In fall 2001 I was living in Uzairue, a village in central Nigeria. The Sisters of Notre Dame had been living and working there since 1966. We were a community of nine sisters, mostly Nigerian with a few expatriates. I was working upstairs in my office in the late afternoon, and suddenly I heard local people gathering below. They informed me that they had heard on the radio that the United States had been attacked. The people continued to stream to our house into the evening. The date was September 11.
At first it was very hard for me to take in what had happened that day in New York so far away. I was able to pick up reports on the BBC, as well as the Voice of America. Still, though, I could not really imagine the scope of the event, or fully take in the ramifications.
Two weeks later I was preparing to journey across the country to visit our sisters in Enugu, five hours away in Eastern Nigeria. On the day before I was to leave, Sr. Annette returned from Benin City, a distance of an hour and a half, and shared with me a copy of “Time Magazine” which had photo coverage of what we now all call “911.” I tucked it in my bag to read on the trip, and set off early the next morning to catch the long-distance taxi (jitney style) to Enugu. I was sitting in the back of a station wagon crammed with nine other people and all their baggage. After we were on our way, I pulled out the “Time Magazine” and started paging through it. I was overwhelmed at seeing the graphic photographs, and the full horror of the attack on the World Trade Center began to sink in. Those around me could see I was touched and very moved. The magazine was passed around the jitney. Soon all were loudly wailing and mourning as would be natural in Nigeria when there’s a death in the family or a great tragedy. All of us, at that moment of palpable solidarity, were gripped by a profound sense of our common humanity.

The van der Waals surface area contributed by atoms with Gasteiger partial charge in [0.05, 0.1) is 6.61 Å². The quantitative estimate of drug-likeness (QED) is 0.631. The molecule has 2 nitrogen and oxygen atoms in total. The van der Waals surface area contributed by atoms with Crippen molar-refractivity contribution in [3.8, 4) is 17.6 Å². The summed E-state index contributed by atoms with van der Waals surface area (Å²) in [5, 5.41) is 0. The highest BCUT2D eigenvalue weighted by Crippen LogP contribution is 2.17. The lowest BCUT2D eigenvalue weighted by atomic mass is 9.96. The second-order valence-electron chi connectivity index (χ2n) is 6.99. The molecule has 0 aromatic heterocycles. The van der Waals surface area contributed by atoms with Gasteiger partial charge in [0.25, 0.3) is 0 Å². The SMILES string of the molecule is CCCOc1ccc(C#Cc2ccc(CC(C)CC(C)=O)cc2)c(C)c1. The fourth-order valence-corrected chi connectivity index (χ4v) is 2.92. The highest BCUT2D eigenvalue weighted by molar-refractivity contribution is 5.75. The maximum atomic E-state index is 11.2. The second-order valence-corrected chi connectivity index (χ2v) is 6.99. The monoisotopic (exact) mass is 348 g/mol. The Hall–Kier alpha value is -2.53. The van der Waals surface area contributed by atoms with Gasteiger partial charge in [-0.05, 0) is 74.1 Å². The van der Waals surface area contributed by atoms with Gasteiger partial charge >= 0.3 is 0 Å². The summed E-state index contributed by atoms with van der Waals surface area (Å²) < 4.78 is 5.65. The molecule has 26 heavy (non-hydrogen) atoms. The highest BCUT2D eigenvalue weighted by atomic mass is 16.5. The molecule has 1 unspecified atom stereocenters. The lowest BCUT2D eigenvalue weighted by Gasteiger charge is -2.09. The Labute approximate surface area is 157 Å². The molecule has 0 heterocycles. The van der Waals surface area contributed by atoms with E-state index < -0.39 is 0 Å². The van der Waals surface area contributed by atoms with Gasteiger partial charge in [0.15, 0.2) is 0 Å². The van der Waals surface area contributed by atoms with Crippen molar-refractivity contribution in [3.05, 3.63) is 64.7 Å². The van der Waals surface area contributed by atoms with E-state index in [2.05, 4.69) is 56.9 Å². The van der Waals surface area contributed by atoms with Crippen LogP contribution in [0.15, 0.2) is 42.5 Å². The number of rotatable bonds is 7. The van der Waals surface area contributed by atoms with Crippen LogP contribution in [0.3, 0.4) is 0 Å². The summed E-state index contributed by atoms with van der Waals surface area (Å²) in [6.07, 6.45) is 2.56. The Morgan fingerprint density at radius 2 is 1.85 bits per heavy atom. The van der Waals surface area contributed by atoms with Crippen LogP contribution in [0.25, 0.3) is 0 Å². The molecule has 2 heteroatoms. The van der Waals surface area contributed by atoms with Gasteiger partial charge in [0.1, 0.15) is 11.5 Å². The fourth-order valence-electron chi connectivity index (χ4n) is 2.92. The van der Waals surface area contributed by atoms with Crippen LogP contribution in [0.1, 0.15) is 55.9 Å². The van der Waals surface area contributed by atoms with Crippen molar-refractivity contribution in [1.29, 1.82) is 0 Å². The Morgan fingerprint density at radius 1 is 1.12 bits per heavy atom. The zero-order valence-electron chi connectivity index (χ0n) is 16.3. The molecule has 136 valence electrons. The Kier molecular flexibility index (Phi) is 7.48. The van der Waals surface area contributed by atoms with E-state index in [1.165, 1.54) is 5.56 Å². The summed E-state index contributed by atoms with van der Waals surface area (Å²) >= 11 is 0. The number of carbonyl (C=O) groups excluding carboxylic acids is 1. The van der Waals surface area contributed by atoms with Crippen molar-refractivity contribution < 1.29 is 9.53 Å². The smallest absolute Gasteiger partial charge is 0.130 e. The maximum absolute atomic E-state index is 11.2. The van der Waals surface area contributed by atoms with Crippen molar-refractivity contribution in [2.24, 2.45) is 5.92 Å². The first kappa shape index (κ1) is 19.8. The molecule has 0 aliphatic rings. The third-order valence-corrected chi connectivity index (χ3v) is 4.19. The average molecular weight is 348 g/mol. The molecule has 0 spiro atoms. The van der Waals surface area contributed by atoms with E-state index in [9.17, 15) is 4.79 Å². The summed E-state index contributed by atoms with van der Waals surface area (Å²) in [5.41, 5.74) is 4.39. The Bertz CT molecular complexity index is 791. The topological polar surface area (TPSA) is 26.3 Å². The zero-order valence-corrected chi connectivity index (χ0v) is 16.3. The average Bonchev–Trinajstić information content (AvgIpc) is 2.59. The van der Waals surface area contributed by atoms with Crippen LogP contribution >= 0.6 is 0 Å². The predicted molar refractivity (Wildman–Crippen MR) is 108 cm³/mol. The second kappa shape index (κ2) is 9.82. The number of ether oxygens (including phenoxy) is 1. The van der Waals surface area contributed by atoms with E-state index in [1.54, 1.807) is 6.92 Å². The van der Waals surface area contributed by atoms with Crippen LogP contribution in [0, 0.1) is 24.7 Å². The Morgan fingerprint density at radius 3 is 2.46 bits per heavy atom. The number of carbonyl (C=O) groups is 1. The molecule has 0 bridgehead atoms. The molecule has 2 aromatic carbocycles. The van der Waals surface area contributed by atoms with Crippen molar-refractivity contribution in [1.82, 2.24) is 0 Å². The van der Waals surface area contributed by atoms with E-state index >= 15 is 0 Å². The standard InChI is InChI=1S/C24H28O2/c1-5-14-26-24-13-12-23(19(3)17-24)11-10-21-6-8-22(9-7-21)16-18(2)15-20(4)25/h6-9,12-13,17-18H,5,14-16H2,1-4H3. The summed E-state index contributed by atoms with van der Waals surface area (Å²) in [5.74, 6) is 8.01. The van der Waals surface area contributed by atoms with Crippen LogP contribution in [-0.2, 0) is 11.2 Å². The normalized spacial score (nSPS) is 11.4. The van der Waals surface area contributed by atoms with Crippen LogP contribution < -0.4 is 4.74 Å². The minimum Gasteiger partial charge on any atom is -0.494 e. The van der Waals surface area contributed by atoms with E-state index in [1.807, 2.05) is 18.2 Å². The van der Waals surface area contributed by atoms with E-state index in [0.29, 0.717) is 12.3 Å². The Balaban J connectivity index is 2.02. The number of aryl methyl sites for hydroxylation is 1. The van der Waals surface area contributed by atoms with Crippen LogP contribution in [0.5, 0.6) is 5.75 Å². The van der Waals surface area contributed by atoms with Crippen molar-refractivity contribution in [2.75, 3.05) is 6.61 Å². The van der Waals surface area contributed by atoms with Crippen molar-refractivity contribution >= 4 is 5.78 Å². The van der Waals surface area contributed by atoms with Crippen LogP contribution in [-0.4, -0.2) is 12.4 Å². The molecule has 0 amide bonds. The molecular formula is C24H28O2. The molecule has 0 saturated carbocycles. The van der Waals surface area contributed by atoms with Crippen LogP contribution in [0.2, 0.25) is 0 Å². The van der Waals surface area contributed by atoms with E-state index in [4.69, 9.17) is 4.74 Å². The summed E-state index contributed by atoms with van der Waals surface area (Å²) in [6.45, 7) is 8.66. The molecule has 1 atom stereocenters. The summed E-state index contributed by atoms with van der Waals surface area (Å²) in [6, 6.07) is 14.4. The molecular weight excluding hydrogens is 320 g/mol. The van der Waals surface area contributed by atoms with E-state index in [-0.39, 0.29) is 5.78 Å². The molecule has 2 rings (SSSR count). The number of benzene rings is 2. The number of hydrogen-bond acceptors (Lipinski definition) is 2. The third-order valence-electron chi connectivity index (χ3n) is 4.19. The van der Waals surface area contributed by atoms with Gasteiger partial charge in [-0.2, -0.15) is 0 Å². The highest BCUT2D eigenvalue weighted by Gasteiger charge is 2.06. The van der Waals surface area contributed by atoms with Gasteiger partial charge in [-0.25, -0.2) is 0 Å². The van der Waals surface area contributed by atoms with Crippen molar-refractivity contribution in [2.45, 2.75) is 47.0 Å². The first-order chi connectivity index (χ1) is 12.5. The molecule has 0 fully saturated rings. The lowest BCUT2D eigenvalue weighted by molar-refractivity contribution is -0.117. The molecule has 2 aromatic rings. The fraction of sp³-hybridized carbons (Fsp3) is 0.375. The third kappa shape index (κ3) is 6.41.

That experience, to this day, speaks to me of the capacity of human beings to reach out and recognize their fellow human beings around the globe.